Taking participants along the same path recently at Afe Babalola Auditorium within the precinct of mass communication department at the University of Lagos, HOMEF organised its inaugural Sustainanbility Academy with the theme “communicating climate change and the looming food crises.”
The former Ambassador of the Plurinational State of Bolivia to the United Nation, Pablo Solon who spoke at the inaugural Sustainability Academy described global warming as the fever of the earth, stating that the first milestone to be achieved in Africa is for people to truly understand the situation with prepared mind for its dos and don’ts.
He cited example of the year 2000 flooding in Mozambique which cost the country an estimated $550 million and lowered the national GDP by 1.5 per cent as a tip of the iceberg of rising unspeakable events that are going to take place in Africa if the menace of environmental exploitation is not properly addressed.
“What we have at hand is a delicate matter because environmentalists have notified those who care to know that by the year 2030, it is expected that 90 million more people in Africa will be exposed to malaria,” he said.
Pablo listed ways climate change should be confronted in Nigeria to include adoption of real solutions. For instance he advocated efficient and affordable public transportation to reduce carbon monoxide emission into the atmosphere, implementation of food sovereignty which will enhance food diversity and complete stop gas flaring.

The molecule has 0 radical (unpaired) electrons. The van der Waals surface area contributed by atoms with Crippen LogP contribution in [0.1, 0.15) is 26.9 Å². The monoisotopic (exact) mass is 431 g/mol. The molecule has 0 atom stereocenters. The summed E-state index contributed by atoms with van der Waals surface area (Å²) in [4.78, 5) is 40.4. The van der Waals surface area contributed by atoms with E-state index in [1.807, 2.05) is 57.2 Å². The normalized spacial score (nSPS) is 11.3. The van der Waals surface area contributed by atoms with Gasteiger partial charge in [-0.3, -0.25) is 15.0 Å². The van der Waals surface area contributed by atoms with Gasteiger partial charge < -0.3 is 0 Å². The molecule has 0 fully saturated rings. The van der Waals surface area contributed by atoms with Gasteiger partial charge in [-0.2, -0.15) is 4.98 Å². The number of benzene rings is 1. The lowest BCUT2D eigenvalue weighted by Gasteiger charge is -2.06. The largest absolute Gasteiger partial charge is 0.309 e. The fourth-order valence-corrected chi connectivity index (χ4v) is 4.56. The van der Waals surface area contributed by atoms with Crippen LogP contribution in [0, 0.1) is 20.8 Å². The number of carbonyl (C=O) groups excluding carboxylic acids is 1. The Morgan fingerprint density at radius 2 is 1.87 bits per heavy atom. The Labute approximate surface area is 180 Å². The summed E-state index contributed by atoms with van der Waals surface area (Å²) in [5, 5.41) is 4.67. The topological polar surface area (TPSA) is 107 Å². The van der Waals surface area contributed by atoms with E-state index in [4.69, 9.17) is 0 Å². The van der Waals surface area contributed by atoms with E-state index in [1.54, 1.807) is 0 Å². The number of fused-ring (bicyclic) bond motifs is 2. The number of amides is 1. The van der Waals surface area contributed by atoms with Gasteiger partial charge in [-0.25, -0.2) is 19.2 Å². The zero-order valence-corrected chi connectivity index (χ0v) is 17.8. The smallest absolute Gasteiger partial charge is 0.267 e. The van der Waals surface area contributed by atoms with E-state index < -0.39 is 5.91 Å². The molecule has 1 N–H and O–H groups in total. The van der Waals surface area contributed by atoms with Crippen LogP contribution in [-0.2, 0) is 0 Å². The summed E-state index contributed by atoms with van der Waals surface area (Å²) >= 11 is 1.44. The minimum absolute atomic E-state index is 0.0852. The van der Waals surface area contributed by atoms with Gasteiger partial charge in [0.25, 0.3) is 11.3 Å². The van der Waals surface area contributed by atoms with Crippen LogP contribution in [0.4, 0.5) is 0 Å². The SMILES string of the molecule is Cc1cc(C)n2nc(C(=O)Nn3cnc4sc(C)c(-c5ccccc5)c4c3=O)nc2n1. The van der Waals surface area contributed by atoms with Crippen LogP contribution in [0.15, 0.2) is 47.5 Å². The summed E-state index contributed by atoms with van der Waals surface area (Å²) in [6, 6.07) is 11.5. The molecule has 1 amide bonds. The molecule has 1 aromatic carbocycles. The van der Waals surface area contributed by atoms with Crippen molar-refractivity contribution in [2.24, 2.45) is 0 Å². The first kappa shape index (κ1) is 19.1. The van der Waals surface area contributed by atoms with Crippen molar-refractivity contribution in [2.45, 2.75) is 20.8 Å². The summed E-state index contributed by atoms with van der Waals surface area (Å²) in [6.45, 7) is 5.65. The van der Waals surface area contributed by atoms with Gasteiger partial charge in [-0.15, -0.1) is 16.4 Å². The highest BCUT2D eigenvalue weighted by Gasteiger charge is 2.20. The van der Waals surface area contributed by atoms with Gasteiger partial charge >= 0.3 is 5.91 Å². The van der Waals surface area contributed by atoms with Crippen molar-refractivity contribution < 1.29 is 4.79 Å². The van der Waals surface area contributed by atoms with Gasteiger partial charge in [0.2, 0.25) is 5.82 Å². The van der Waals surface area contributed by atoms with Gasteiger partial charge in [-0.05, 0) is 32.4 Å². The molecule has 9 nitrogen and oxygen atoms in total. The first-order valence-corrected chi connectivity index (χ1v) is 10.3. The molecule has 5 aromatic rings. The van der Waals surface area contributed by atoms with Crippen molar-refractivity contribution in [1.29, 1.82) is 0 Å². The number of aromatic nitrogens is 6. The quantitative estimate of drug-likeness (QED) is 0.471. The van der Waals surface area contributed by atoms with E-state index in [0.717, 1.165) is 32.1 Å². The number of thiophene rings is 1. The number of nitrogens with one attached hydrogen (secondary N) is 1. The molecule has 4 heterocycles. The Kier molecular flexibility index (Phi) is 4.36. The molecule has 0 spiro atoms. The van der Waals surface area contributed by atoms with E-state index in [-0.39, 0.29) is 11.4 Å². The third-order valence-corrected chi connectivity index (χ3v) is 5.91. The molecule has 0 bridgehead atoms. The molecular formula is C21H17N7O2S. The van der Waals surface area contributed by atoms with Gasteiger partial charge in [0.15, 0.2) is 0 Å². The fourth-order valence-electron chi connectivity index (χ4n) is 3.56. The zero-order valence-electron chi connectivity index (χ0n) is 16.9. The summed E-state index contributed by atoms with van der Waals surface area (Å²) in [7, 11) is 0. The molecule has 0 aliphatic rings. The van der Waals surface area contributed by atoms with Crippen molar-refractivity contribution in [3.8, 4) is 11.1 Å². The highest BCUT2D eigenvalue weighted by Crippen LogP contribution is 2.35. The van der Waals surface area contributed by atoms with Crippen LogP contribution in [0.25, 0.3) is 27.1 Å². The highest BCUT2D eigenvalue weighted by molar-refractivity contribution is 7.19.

“ just like most people in the rural area conserve and revere nature, we also really have to go back to that relationship with nature and strike a balance, not only because are we part of her but because our future is dependent on her survival,” Pablo advised
With questions on how solution to climate change can be part of day- to-day life of an average Nigerian, the Executive Director of HOMEF, Nnimmo Bassey pointed out that although people can decipher that there has been change globally but the real issue is for them to understand the real cause of it and until there is a common knowledge on what and who caused the problem, then it is quite doubtful if the issue can be solved.